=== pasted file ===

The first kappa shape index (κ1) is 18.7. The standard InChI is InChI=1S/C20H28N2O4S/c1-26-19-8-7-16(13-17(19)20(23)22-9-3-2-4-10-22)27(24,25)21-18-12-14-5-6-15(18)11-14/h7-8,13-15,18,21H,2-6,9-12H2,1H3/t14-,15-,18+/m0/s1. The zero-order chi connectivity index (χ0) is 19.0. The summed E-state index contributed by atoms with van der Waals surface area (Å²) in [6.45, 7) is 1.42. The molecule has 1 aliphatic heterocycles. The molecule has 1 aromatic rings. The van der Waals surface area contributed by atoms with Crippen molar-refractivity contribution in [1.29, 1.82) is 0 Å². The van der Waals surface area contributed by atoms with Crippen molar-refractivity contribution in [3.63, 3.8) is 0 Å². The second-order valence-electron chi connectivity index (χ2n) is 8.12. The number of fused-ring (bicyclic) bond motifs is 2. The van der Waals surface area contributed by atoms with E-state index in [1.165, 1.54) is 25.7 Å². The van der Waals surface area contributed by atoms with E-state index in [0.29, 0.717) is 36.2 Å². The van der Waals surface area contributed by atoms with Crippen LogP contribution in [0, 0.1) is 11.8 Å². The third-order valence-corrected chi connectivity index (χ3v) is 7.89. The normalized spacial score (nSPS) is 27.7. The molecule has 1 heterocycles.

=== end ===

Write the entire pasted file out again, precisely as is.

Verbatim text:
The first kappa shape index (κ1) is 18.7. The standard InChI is InChI=1S/C20H28N2O4S/c1-26-19-8-7-16(13-17(19)20(23)22-9-3-2-4-10-22)27(24,25)21-18-12-14-5-6-15(18)11-14/h7-8,13-15,18,21H,2-6,9-12H2,1H3/t14-,15-,18+/m0/s1. The zero-order chi connectivity index (χ0) is 19.0. The summed E-state index contributed by atoms with van der Waals surface area (Å²) in [6.45, 7) is 1.42. The molecule has 1 aliphatic heterocycles. The molecule has 1 aromatic rings. The van der Waals surface area contributed by atoms with Crippen molar-refractivity contribution in [1.29, 1.82) is 0 Å². The van der Waals surface area contributed by atoms with Crippen molar-refractivity contribution in [3.63, 3.8) is 0 Å². The second-order valence-electron chi connectivity index (χ2n) is 8.12. The number of fused-ring (bicyclic) bond motifs is 2. The van der Waals surface area contributed by atoms with E-state index in [1.165, 1.54) is 25.7 Å². The van der Waals surface area contributed by atoms with E-state index in [0.29, 0.717) is 36.2 Å². The van der Waals surface area contributed by atoms with Crippen LogP contribution in [0, 0.1) is 11.8 Å². The third-order valence-corrected chi connectivity index (χ3v) is 7.89. The normalized spacial score (nSPS) is 27.7. The molecule has 1 heterocycles.